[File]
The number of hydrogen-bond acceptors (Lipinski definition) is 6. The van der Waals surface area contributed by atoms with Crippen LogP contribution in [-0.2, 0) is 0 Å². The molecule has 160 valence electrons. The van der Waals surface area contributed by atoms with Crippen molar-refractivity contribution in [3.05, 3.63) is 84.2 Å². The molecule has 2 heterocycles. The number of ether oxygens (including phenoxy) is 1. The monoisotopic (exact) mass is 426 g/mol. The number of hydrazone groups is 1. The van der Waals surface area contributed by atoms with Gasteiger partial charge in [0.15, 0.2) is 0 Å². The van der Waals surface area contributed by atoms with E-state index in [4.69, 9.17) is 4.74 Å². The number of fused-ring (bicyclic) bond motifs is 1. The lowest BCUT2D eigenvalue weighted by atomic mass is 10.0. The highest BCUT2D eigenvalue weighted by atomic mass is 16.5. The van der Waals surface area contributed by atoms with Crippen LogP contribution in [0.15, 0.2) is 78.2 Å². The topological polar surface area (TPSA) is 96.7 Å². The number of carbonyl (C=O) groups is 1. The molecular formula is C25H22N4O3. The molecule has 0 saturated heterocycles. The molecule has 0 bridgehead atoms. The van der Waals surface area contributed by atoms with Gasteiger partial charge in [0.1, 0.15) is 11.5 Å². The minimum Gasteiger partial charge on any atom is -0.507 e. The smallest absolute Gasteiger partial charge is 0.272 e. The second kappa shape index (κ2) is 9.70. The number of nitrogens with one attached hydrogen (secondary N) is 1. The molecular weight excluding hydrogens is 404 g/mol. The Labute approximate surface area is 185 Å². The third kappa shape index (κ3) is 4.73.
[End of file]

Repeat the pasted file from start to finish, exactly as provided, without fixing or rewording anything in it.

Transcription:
The number of hydrogen-bond acceptors (Lipinski definition) is 6. The van der Waals surface area contributed by atoms with Crippen LogP contribution in [-0.2, 0) is 0 Å². The molecule has 160 valence electrons. The van der Waals surface area contributed by atoms with Crippen molar-refractivity contribution in [3.05, 3.63) is 84.2 Å². The molecule has 2 heterocycles. The number of ether oxygens (including phenoxy) is 1. The monoisotopic (exact) mass is 426 g/mol. The number of hydrazone groups is 1. The van der Waals surface area contributed by atoms with Gasteiger partial charge in [0.15, 0.2) is 0 Å². The van der Waals surface area contributed by atoms with E-state index in [4.69, 9.17) is 4.74 Å². The number of fused-ring (bicyclic) bond motifs is 1. The lowest BCUT2D eigenvalue weighted by atomic mass is 10.0. The highest BCUT2D eigenvalue weighted by atomic mass is 16.5. The van der Waals surface area contributed by atoms with Crippen LogP contribution in [0.15, 0.2) is 78.2 Å². The topological polar surface area (TPSA) is 96.7 Å². The number of carbonyl (C=O) groups is 1. The molecular formula is C25H22N4O3. The molecule has 0 saturated heterocycles. The molecule has 0 bridgehead atoms. The van der Waals surface area contributed by atoms with Gasteiger partial charge in [0.1, 0.15) is 11.5 Å². The minimum Gasteiger partial charge on any atom is -0.507 e. The smallest absolute Gasteiger partial charge is 0.272 e. The second kappa shape index (κ2) is 9.70. The number of nitrogens with one attached hydrogen (secondary N) is 1. The molecular weight excluding hydrogens is 404 g/mol. The Labute approximate surface area is 185 Å². The third kappa shape index (κ3) is 4.73.